Future - Honest

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Bouts of lazy writing and some dated material hurt "Honest," but Future has improved incrementally as a soloist with a slightly updated formula.

Since their emergence in the early ‘90s, the Dungeon Family has taken some strange turns. OutKast and Goodie Mob are respectively celebrating or inching toward the 20-year marker. Meanwhile, Killer Mike is holding down the DF’s second generation with arguably some of the most important Hip Hop made in recent years. Among the accolades and commercial success, it’s easy to forget Organized Noize co-founder Rico Wade’s cousin, Future. As it regards the Dungeon Family, Future partially inhabits the space Andre 3000 used to occupy in 1994, when Dre was more prone to talking about nickel sacks, drinking Martel and rendezvous at the local Howard Johnson. T-Mo may have evolved past the patented recipe of “Lemonhead Delight,” but Future is perfectly happy to keep trapping.

Not much has changed since Pluto, as the Freebandz General is at his best as a facilitator. He’s a mediocre rapper at best, and the gravelly warble he “sings” with is an acquired taste. The appeal of Future lies in his ability to enlist and emote over top-notch production while showcasing hand-in-glove chemistry with his featured guests. Honest’s top single, “Move That Dope,” pairs Future, Pusha T, Pharrell and Casino over a cascade of burping Mike WiLL Made-It synths. Future rhymes Maserati with Maserati and whips his dope like Roots protagonist Kunta Kinte: nothing spectacular or new in the way of brick talk. But his time penning songs for the likes of YC, Ciara and Rick Ross pays dividends in other ways, as he co-opts common rhyme cadences from Migos (“Move That Dope,” “Special”) and Ace Hood (“Benz Friendz”).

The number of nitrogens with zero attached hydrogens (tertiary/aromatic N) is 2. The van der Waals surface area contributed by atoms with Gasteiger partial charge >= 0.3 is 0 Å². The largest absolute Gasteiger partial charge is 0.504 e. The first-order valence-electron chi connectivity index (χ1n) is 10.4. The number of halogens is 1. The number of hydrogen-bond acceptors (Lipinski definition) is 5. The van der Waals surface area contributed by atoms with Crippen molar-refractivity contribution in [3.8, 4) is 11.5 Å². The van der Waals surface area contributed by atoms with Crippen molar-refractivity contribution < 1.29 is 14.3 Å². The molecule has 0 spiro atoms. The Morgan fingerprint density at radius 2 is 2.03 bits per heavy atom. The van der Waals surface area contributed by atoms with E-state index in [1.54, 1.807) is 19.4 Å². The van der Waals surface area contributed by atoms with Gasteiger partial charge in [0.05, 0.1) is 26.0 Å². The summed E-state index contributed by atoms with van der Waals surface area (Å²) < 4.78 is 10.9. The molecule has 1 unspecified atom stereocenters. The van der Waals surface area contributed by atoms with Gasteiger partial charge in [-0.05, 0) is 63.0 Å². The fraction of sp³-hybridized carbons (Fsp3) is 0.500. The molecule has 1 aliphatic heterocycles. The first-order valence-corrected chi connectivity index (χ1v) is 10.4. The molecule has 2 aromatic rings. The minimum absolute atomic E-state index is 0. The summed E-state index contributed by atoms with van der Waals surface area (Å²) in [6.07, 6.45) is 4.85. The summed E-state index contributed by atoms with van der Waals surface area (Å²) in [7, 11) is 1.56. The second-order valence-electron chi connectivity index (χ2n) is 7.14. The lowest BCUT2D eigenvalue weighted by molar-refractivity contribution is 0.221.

When left up to his own devices, Future often falters both conceptually and as a performer. T-Pain’s criticism that he’s yet to master the finer points of employing Auto-tune holds merit. In addition to recycling the same hook format as Rocko’s “U.O.E.N.O.,” “Honest” may be the rare pitch-corrected song that is still off-key. “I Won” flies in the face of the traditional R&B ballad, as Kanye West boasts about claiming his trophy wife over NBA and NFL players. Future holds serve with the following:

“Get to fuckin’ on the dresser, just to make that pussy wetter / Gotta put you in that vintage, now you rockin’ Perry Ellis…”

While he doesn’t completely remedy the flaws that held back Pluto, “Future Hendrix” has incrementally improved. He’s still plauged by bouts of lazy writing and the inclusion of older songs such as “Karate Chop,” “Sh!t” and “Honest” have the unintended effect of making the project feel stale at times. “Move That Dope” and “Benz Friendz” may contend for two of 2013’s best collaborations, and having focused assists from Pusha T, Pharrell and Andre 3000 don’t hurt. As a soloist, Future is learning to play to his strengths. No one realistically expects Future to make the type of leap Three Stacks did between Southernplayalisticadillacmuzik and ATLiens. But if he expounds on the type of substance he hints at on “Special,” his album cuts will be as equally potent as his singles. For now, he’s returned with a slightly updated, less flawed version of 2012’s Pluto. It’s not the classic balance of style and substance ushered in by the Dungeon Family’s first generation. But it does help further the argument that both elements aren’t mutually exclusive.

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